You are currently writing a new book. Can you provide some information about it including title, release date and what it’ll be about?
I’m very excited about the new book. Although I can’t release the title quite yet, it’s going to dig deeper into the area of PR 2.0 and social media. Communications professionals will benefit from this book as they learn that web communities are small societies in and of themselves, based on culture and rules of engagement. Suddenly PR people need to be more understanding and focused on the social sciences. The book also discusses many changes in PR and the customer service processes, including how to handle the socialization of communication and service. There are so many exciting topics, including how to best use micromedia and what’s the approach for breaking news when you’re dealing with bloggers. There are also many challenges brought to the surface with discussion and examples to provide PR people with information allowing them to become PR champions for their companies. I believe that my book highlights topics that will ultimately advance the PR industry, so that, once again, it is recognized as a valuable resource within any organization.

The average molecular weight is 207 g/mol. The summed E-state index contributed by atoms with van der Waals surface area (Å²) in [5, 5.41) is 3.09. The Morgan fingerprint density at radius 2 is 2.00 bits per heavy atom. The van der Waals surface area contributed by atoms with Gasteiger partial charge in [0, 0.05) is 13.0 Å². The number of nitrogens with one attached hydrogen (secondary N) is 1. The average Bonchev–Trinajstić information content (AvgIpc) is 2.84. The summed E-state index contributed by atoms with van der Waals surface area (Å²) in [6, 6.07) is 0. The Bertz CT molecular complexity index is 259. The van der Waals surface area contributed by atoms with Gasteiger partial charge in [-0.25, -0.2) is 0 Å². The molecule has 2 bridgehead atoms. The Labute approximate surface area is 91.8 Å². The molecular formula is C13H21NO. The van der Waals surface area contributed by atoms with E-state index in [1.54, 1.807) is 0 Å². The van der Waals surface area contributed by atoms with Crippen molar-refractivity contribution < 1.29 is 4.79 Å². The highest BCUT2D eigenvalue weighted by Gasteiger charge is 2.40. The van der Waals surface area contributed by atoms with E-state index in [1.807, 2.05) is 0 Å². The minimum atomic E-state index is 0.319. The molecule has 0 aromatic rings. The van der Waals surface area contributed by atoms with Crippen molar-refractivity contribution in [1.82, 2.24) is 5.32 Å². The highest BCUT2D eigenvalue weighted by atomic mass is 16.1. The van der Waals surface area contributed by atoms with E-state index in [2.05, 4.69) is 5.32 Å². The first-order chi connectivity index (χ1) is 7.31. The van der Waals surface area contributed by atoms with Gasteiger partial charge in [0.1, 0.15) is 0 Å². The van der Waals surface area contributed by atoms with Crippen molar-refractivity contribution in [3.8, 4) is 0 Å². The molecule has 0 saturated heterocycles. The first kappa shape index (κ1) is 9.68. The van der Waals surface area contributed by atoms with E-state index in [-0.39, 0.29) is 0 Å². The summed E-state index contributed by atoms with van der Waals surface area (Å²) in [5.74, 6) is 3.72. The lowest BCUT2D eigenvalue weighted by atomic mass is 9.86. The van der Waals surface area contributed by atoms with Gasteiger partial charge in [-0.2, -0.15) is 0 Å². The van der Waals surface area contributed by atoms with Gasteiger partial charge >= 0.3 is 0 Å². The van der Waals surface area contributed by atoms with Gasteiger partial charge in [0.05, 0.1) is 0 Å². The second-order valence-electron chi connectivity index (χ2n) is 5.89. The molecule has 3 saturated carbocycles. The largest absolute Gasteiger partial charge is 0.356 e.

Deirdre Breakenridge has been involved in marketing in public relations for 20 years. Deirdre is currently President and Director of Communications at PFS Marketwyse, a traditional and new media marketing and public relations firm located in Totowa, New Jersey. Besides her responsibilities at PFS, Deirdre is an adjunct professor at Fairleigh Dickinson University in Madison, New Jersey. She is an instructor for the University’s GBM program and she focuses on teaching undergraduate students the latest real world business strategies in PR and interactive marketing.
Deirdre has also been an author for Pearson Education since 1999. During that time she has published three books and is currently working on a fourth title, which is due out in early 2009. When not busy at PFS, teaching or writing, Deirdre also spends a great deal of time speaking to different groups on the topic of PR, PR 2.0, social media, branding and interactive marketing.